In a robust and frank conversation, the insurance legend provides unique insights into global trade, his past battles and what the future holds for the industry and his company.
By: | October 12, 2018 • 12 min read

In 1960, Maurice “Hank” Greenberg was hired as a vice president of C.V. Starr & Co. At age 35, he had already accomplished a great deal.

He served his country as part of the Allied Forces that stormed the beaches at Normandy and liberated the Nazi death camps. He fought again during the Korean War, earning a Bronze Star. He held a law degree from New York Law School.

Advertisement




Now he was ready to make his mark on the business world.

Even C.V. Starr himself — who hired Mr. Greenberg and later hand-picked him as the successor to the company he founded in Shanghai in 1919 — could not have imagined what a mark it would be.

Mr. Greenberg began to build AIG as a Starr subsidiary, then in 1969, he took it public. The company would, at its peak, achieve a market cap of some $180 billion and cement its place as the largest insurance and financial services company in history.

This month, Mr. Greenberg travels to China to celebrate the 100th anniversary of C.V. Starr & Co. That visit occurs at a prickly time in U.S.-Sino relations, as the Trump administration levies tariffs on hundreds of billions of dollars in Chinese goods and China retaliates.

In September, Risk & Insurance® sat down with Mr. Greenberg in his Park Avenue office to hear his thoughts on the centennial of C.V. Starr, the dynamics of U.S. trade relationships with China and the future of the U.S. insurance industry as it faces the challenges of technology development and talent recruitment and retention, among many others. What follows is an edited transcript of that discussion.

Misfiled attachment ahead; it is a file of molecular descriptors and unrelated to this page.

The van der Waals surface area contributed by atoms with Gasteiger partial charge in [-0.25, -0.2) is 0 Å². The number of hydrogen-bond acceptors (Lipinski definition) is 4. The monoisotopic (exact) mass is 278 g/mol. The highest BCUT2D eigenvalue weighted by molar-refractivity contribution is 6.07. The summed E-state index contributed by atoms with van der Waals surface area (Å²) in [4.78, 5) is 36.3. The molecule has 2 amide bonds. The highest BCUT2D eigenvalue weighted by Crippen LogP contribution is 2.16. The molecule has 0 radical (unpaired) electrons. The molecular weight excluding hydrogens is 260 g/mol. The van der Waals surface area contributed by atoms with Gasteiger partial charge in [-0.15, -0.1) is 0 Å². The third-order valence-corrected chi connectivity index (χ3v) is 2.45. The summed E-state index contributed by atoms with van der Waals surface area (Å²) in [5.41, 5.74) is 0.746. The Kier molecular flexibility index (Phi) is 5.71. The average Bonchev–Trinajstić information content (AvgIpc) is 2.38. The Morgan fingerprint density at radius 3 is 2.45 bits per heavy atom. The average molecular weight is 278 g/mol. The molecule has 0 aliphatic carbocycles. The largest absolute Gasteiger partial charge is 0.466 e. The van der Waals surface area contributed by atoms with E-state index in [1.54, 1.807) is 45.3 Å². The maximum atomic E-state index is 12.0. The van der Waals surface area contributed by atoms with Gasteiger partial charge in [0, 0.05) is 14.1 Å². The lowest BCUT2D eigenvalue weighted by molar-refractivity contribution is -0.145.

R&I: One hundred years is quite an impressive milestone for any company. Celebrating the anniversary in China signifies the importance and longevity of that relationship. Can you tell us more about C.V. Starr’s history with China?

Hank Greenberg: We have a long history in China. I first went there in 1975. There was little there, but I had business throughout Asia, and I stopped there all the time. I’d stop there a couple of times a year and build relationships.

When I first started visiting China, there was only one state-owned insurance company there, PICC (the People’s Insurance Company of China); it was tiny at the time. We helped them to grow.

I also received the first foreign life insurance license in China, for AIA (The American International Assurance Co.). To date, there has been no other foreign life insurance company in China. It took me 20 years of hard work to get that license.

We also introduced an agency system in China. They had none. Their life company employees would get a salary whether they sold something or not. With the agency system of course you get paid a commission if you sell something. Once that agency system was installed, it went on to create more than a million jobs.